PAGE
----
Above: John, in a detail from “Crucifixion” by Christopher Olwage.
Today is the feast day of John the Evangelist, commonly considered to be Jesus’ “Beloved Disciple.”
Over at the indispensable Q Spirit, Kittredge Cherry commemorates John with an insightful post that explores in both word and image the close bond he shared with Jesus – a bond which, as Kitt notes, “has been celebrated by artists since medieval times.” Furthermore, writes Kitt, “the idea that [Jesus and John] were homosexual lovers has been inspiring queer people and causing controversy at least since the 16th century.”
Following, with added links, is an excerpt from Kitt's informative article, “John the Evangelist: Beloved Disciple of Jesus – and Maybe His Lover.”
The idea that Jesus and his Beloved Disciple had a sexual relationship dates back at least to the early 16th century, when English playwright Christopher Marlowe was tried for blasphemy on the charge of claiming that “St. John the Evangelist was bedfellow to Christ and leaned always in his bosom, that he used him as the sinners of Sodoma.”
In 1550 Francesco Calcagno, a citizen of Venice, was investigated by the Inquisition for making the heretical claim that “St. John was Christ’s catamite,” which means a boy or young man in a pederastic sexual relationship with an older man.
Many modern scholars have expressed belief that Jesus and his Beloved Disciple shared a an erotic physical relationship. They include Hugh Montefiore, Robert Williams, Sjef van Tilborg, John McNeill, Rollan McCleary, Robert E. Goss and James Neill.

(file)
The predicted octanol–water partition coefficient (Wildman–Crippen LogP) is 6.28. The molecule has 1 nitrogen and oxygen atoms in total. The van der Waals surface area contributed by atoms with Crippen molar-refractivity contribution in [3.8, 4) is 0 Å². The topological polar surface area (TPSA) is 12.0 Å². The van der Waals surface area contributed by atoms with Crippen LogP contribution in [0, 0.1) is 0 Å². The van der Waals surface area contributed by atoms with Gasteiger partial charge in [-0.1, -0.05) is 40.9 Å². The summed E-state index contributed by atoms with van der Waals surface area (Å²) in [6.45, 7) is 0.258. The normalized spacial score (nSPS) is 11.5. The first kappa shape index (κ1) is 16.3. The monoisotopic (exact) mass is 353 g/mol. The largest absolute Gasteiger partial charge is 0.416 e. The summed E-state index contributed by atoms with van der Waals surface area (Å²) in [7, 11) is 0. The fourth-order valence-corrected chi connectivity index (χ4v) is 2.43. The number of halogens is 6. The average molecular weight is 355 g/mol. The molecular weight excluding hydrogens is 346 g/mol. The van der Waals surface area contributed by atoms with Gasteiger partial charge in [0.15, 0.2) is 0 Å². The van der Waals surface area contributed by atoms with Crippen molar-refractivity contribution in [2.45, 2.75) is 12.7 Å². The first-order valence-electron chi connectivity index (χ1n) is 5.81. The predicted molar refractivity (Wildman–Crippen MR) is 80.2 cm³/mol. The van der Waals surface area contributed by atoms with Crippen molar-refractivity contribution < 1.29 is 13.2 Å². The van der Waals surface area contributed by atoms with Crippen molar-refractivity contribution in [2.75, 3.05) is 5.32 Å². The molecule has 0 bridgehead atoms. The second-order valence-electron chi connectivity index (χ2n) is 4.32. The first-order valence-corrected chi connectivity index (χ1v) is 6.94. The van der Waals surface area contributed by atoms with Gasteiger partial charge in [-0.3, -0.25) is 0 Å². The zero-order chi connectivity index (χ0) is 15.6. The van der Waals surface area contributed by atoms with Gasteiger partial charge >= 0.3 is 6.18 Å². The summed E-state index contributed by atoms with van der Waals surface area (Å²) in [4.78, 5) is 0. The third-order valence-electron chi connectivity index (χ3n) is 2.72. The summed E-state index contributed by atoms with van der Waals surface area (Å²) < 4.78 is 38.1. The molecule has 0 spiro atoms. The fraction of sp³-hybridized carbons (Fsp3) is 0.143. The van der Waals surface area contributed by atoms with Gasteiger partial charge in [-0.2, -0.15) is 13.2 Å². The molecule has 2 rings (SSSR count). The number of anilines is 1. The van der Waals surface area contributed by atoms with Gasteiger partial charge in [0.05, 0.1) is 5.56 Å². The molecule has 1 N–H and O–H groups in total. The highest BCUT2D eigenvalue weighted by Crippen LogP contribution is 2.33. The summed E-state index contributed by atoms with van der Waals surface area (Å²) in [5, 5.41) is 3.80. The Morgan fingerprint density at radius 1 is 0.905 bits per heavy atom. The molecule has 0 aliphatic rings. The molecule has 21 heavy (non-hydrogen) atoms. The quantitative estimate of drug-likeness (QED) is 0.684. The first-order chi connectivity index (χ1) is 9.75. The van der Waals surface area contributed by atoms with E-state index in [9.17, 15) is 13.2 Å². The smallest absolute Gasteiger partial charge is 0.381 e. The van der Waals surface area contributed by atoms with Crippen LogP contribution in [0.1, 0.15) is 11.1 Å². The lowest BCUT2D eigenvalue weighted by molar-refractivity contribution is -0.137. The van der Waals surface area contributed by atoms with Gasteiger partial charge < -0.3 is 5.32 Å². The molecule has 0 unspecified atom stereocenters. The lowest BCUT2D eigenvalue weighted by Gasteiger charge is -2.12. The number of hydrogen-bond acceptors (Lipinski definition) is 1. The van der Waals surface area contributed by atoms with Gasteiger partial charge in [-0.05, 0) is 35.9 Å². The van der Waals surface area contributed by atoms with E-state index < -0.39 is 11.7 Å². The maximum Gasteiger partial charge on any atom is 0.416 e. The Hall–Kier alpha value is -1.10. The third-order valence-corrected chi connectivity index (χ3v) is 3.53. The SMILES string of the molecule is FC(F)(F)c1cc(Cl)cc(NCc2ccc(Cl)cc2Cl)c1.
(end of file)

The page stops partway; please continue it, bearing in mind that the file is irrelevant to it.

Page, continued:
A thorough analysis is included in The Man Jesus Loved: Homoerotic Narratives from the New Testament by Theodore Jennings, Biblical theology professor at Chicago Theological Seminary. He finds the evidence “inconclusive” as to whether the beloved disciple was John, but it leaves no doubt that Jesus had a male lover.
“A close reading of the texts in which the beloved disciple appears supports the hypothesis that the relationship between him and Jesus may be understood as that of lovers," Jennings writes. "As it happens, both Jesus and the beloved are male, meaning that their relationship may be said to be, in modern terms, a ‘homosexual’ relationship” (p. 34).
An entire chapter is dedicated to John as the bride of Christ in the 2013 book Saintly Brides and Bridegrooms: The Mystic Marriage in Renaissance Art by Carolyn D. Muir, art professor at the University of Hong Kong.
After Jesus died, John went on to build a close, loving relationship with his younger disciple and scribe, Prochorus, bishop of Nicomedia. Tradition says that John was the only one of Christ’s original twelve apostles to live to old age, and the only one not killed for his faith. He died in Ephesus around 100 AD.
To read Kittredge Cherry's article “John the Evangelist: Beloved Disciple of Jesus – and Maybe His Lover” in its entirety, click here.
See also the previous Wild Reed posts:
• Remembering the Beloved Disciple: "We Love His Love for the Lovely One"
• Terence Weldon on the "Disciple Jesus Loved" as a Role Model for LGBT Christians
• Edward Sellner on the Archetype of the Double and Male Eros, Friendships and Mentoring
• The Sexuality of Jesus
• Why Jesus is My Man
• Jesus Was a Sissy
• Jesus and the Centurion (Part 1)
• Jesus and the Centurion (Part 2)
• Jesus and Homosexuality
Related Off-site Links:
Jesus and the Shamanic Tradition of Same-Sex Love: An Interview with Author Will Roscoe – Kittredge Cherry (Jesus in Love Blog, June 5, 2013).
Was Jesus Gay? Probably – Paul Oestreicher (The Guardian, April 20, 2012).
Saint John: The Man Jesus Loved? – Kittredge Cherry (Jesus in Love Blog, December 27, 2010).